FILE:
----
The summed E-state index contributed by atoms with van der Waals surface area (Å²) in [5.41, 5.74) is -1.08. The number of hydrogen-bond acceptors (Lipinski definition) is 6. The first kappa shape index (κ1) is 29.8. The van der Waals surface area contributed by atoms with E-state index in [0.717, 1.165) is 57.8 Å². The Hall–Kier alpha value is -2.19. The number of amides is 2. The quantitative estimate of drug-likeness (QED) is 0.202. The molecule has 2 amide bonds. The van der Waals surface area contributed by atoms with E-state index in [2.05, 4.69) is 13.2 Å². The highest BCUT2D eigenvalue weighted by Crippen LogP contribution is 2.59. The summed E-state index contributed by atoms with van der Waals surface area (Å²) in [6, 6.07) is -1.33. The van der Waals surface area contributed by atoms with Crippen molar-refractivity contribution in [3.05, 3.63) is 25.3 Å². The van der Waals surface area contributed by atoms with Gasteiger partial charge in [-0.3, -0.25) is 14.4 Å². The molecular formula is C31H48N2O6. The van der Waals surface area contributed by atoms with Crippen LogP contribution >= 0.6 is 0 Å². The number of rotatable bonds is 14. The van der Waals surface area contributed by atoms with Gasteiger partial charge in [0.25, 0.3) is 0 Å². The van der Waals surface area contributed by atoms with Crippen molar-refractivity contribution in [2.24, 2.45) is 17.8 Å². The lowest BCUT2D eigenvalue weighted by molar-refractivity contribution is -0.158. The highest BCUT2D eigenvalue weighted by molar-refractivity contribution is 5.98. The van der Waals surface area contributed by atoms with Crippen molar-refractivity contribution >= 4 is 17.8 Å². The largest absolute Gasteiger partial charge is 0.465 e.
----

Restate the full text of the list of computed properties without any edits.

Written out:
The summed E-state index contributed by atoms with van der Waals surface area (Å²) in [5.41, 5.74) is -1.08. The number of hydrogen-bond acceptors (Lipinski definition) is 6. The first kappa shape index (κ1) is 29.8. The van der Waals surface area contributed by atoms with E-state index in [0.717, 1.165) is 57.8 Å². The Hall–Kier alpha value is -2.19. The number of amides is 2. The quantitative estimate of drug-likeness (QED) is 0.202. The molecule has 2 amide bonds. The van der Waals surface area contributed by atoms with E-state index in [2.05, 4.69) is 13.2 Å². The highest BCUT2D eigenvalue weighted by Crippen LogP contribution is 2.59. The summed E-state index contributed by atoms with van der Waals surface area (Å²) in [6, 6.07) is -1.33. The van der Waals surface area contributed by atoms with Crippen molar-refractivity contribution in [3.05, 3.63) is 25.3 Å². The van der Waals surface area contributed by atoms with Gasteiger partial charge in [-0.3, -0.25) is 14.4 Å². The molecular formula is C31H48N2O6. The van der Waals surface area contributed by atoms with Crippen LogP contribution >= 0.6 is 0 Å². The number of rotatable bonds is 14. The van der Waals surface area contributed by atoms with Gasteiger partial charge in [0.25, 0.3) is 0 Å². The van der Waals surface area contributed by atoms with Crippen molar-refractivity contribution in [2.24, 2.45) is 17.8 Å². The lowest BCUT2D eigenvalue weighted by molar-refractivity contribution is -0.158. The highest BCUT2D eigenvalue weighted by molar-refractivity contribution is 5.98. The van der Waals surface area contributed by atoms with Crippen molar-refractivity contribution >= 4 is 17.8 Å². The largest absolute Gasteiger partial charge is 0.465 e.